Following emotional speeches about a lack of treatment options offered by managed health plans, the Arkansas House of Representatives voted to resurrect the state’s “any willing provider” law and open the plans to hospitals and doctors throughout Arkansas.
The Associated Press reported the House voted 80-13, with one member voting present, and 81-14 to approve two pieces of enabling legislation to revive the 1995 law.
The Senate previously endorsed the “any willing provider” legislation, which was opposed by big business interests, including Wal-Mart Stores Inc. and Tyson Foods Inc., who argued it could raise their costs of providing employee health insurance.
A spokesman for Gov. Mike Huckabee said that “in light of the overwhelming vote in the House,” Huckabee would sign the legislation.
The bill’s House sponsor, Rep. Jay Bradford, D-White Hall, shared the story of former Rep. John Parkerson of Hot Springs, who is in a Hot Springs hospital undergoing treatment for prostate cancer.
Parkerson, who is insured by State Health Insurance Group through his service in the Legislature, is prevented by the plan from being treated at the University of Arkansas for Medical Sciences—a leader in treatment of his disease.
Bradford said Parkerson later declined to seek treatment at University of Arkansas for Medical Sciences after strings were pulled on his behalf because he wanted to make a statement on behalf of his fellow Arkansans.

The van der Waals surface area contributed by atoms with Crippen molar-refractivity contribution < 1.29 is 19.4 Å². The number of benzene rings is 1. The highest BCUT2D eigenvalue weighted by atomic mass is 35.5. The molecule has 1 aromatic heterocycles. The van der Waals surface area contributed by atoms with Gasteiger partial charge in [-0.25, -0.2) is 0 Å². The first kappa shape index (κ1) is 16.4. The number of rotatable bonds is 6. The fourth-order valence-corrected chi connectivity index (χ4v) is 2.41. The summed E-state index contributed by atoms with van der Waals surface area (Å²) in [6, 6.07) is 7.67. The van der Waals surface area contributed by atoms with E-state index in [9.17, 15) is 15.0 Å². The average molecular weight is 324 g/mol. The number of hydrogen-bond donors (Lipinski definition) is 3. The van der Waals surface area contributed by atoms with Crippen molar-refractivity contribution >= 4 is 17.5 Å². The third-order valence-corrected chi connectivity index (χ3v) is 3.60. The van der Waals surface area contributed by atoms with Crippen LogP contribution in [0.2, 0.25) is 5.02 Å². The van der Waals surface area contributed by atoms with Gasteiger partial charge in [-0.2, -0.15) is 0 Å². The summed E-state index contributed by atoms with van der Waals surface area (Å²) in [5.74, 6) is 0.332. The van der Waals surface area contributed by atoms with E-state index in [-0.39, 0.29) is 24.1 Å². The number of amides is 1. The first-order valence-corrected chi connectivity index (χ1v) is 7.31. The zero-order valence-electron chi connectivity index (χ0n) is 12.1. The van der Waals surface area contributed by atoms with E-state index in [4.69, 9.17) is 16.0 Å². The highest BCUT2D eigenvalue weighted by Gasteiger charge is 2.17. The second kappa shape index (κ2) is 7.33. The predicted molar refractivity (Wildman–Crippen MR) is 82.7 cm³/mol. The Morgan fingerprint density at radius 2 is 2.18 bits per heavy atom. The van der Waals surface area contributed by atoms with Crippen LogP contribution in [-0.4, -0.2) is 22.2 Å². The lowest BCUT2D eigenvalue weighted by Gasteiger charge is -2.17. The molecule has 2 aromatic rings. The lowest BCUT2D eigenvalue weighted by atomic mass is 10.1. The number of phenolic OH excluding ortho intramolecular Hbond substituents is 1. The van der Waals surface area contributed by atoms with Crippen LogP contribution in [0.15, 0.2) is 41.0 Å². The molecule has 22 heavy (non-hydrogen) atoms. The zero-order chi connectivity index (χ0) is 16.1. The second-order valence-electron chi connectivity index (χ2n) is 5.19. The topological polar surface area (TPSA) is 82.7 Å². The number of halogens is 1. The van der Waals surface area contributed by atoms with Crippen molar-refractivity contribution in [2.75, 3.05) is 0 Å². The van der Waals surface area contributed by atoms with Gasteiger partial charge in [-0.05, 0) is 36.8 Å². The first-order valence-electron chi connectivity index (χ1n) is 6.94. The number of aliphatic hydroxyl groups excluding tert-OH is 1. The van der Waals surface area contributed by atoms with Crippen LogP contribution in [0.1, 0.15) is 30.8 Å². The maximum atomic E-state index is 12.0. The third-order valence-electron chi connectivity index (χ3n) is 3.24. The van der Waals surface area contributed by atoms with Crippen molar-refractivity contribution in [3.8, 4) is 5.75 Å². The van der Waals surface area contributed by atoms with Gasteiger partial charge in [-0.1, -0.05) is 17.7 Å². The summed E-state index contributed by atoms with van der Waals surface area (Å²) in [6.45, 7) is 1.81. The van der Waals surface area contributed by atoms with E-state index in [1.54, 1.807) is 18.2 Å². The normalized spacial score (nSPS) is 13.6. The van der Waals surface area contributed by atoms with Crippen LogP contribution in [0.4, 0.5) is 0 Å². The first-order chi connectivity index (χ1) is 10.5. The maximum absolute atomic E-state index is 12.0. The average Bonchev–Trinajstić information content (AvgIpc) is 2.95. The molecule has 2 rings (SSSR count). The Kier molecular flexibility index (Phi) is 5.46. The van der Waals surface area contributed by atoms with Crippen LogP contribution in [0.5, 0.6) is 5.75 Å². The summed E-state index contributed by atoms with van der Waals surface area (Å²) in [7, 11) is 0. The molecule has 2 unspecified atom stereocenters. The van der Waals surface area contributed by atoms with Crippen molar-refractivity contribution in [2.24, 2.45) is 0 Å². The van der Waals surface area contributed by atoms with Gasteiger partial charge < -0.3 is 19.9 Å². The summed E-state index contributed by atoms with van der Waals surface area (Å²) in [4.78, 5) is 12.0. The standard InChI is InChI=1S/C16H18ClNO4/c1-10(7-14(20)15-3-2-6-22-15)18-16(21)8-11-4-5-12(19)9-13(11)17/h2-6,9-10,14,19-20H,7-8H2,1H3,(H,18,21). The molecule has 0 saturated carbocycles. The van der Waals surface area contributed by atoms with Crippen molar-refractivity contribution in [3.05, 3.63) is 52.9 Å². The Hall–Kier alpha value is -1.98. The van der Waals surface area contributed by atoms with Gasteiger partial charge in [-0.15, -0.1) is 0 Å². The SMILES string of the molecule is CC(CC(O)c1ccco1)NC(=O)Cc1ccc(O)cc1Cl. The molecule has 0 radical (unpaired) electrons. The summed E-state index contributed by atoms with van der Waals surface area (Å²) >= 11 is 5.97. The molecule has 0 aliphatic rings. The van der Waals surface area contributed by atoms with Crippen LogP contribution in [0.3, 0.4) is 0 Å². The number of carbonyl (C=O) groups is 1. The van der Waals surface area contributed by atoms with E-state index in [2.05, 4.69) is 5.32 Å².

“He said ‘no dice. I will not take advantage. I want this for everybody,”’ Bradford said.
Rep. Mike Buris, D-Hot Springs, told House members that he went to UAMS with a kidney stone two weeks ago and was told the hospital was out of his network.
“We are a country based on freedom and we continue to fight for our freedom. I believe people should have the freedom to choose who their medical provider will be,” he said.
Arkansas first adopted the so-called any willing provider law in 1995 to allow any medical provider willing to accept the terms set by the insurance companies to participate in managed care networks. A court challenge has held up implementation for nearly a decade.
The two bills adopted by the House would give the state law a fresh start, following a recent U.S. Supreme Court decision upholding a similar law in Kentucky.
Supporters say the measures would give patients greater choice in selecting health-care providers. Opponents say opening managed-care plans to more providers will drive up health care costs and force some companies to discontinue offering insurance.
“Just because something looks good on the surface doesn’t mean it’s always good. We have to look at its intent and at its unintended consequences,” said Rep. Dwayne Dobbins, D-North Little Rock.
Rep. Jim Medley, R-Fort Smith, said he feared more choice for some could lead to less health insurance for others.
“The people we represent could find themselves without health insurance,” he said.
Rep. Johnny Key, R-Mountain Home, helped to broker a compromise with some opponents of the bill through legislation he introduced Monday with Bradford’s approval. Key’s bill would replace some language in one of the any willing provider bills to limit legal liability of managed care companies.
Copyright 2005 Associated Press. All rights reserved. This material may not be published, broadcast, rewritten or redistributed.
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